Words by Farley Green
Charli XCX strips back to Charli in her newest and most personal material to date. By peeling back, on a personal level and temporally—taking inspiration from the heights of eighties, nineties and noughties sounds and fashions—we venture into the future. The album’s flow demonstrates this better than all else. We begin with the energetic but apprehensive ‘Next Level Charli’, then immediately plunge into the raw and futuristic ‘Gone’, a taste of the album in its production and intimacy; we’re transported to the past in ‘1999’ and Charli reflects on it (and herself) in the series of solo tracks from ‘Thoughts’ to ‘Official’. Finally, we venture into the future with the concluding track, ‘2099’, a visionary banger reminiscent of the dystopian, transcendental feeling of Goldfrapp’s 2000 single ‘Utopia’. And it’s not just the album’s flow that represents a reflection on the past to explore the future — the reworking of Pop 2’s ‘Track 10’, ‘Blame It On Your Love’ reflects on a previous set of lyrics over a haunting, melancholy sound, and develops them into a futuristic sad bop.
Charli would be nothing without its collaborators, which isn’t a criticism, but rather a celebration of Charli XCX’s exceptional ability to work with a huge team and retain such a coherent sound and vision for the album. Perhaps most notable is producer A. G. Cook, who pulls together the many featured artists with his palette of PC music’s futuristic sound, exemplified on the glitchy vocally manipulated outro to ‘Gone’, featuring the stunning vocals and musical flair of Christine and the Queens. Aside from the catchy hook and awesome flow of Kim Petras’s verse, ‘Click’ ends with what I can only describe as the musical transcription of time travel, an amazingly nightmarish mid-album climax. And a last moment of utter brilliance on the album is the song ‘Shake It’, which sees Charli enlist four collaborators to produce a song that celebrates sexuality and partying itself. The textural buildup of the verses, unearthly technological sounds, vocal processing, whispers, and synths is structurally very simple, and yet remains innovative and powerful — not to mention the amount of sass every single verse exudes.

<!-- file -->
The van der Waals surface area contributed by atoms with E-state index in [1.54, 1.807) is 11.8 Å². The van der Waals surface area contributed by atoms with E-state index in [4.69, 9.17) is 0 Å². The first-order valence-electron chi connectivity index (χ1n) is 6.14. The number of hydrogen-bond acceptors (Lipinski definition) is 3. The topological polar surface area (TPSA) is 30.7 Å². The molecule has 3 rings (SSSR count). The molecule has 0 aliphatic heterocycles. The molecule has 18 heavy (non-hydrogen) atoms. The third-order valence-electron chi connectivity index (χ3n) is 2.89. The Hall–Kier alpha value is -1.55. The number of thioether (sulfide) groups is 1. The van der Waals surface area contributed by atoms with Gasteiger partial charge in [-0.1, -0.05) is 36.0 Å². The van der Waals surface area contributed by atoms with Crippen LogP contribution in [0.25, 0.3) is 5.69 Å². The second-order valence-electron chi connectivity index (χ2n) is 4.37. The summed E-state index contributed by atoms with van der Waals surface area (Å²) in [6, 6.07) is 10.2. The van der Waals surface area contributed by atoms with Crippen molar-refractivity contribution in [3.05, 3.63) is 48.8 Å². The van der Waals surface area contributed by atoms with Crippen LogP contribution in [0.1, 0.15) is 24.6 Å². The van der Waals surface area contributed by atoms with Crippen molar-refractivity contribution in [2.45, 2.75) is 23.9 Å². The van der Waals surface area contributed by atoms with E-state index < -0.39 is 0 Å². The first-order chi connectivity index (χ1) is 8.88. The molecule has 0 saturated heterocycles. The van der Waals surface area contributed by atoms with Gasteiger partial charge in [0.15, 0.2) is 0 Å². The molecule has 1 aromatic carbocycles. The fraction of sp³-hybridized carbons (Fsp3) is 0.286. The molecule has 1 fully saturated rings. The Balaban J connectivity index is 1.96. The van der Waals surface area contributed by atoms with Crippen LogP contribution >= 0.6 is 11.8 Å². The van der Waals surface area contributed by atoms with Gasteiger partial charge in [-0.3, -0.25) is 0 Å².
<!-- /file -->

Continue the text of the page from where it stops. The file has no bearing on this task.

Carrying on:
There’s something about the personal nature of the album, contextualised within and placed alongside party bangers, that implies the grind of self improvement; Charli looks back at a past she might not even remember to reflect on the present and herself, and in doing so, envisions a better version of herself, and a better version of music and sound than what we’ve had or have now. The album takes us on that journey too, and if it teaches us anything, it’s that we mustn’t be afraid to laugh, cry, and most importantly, party on the way.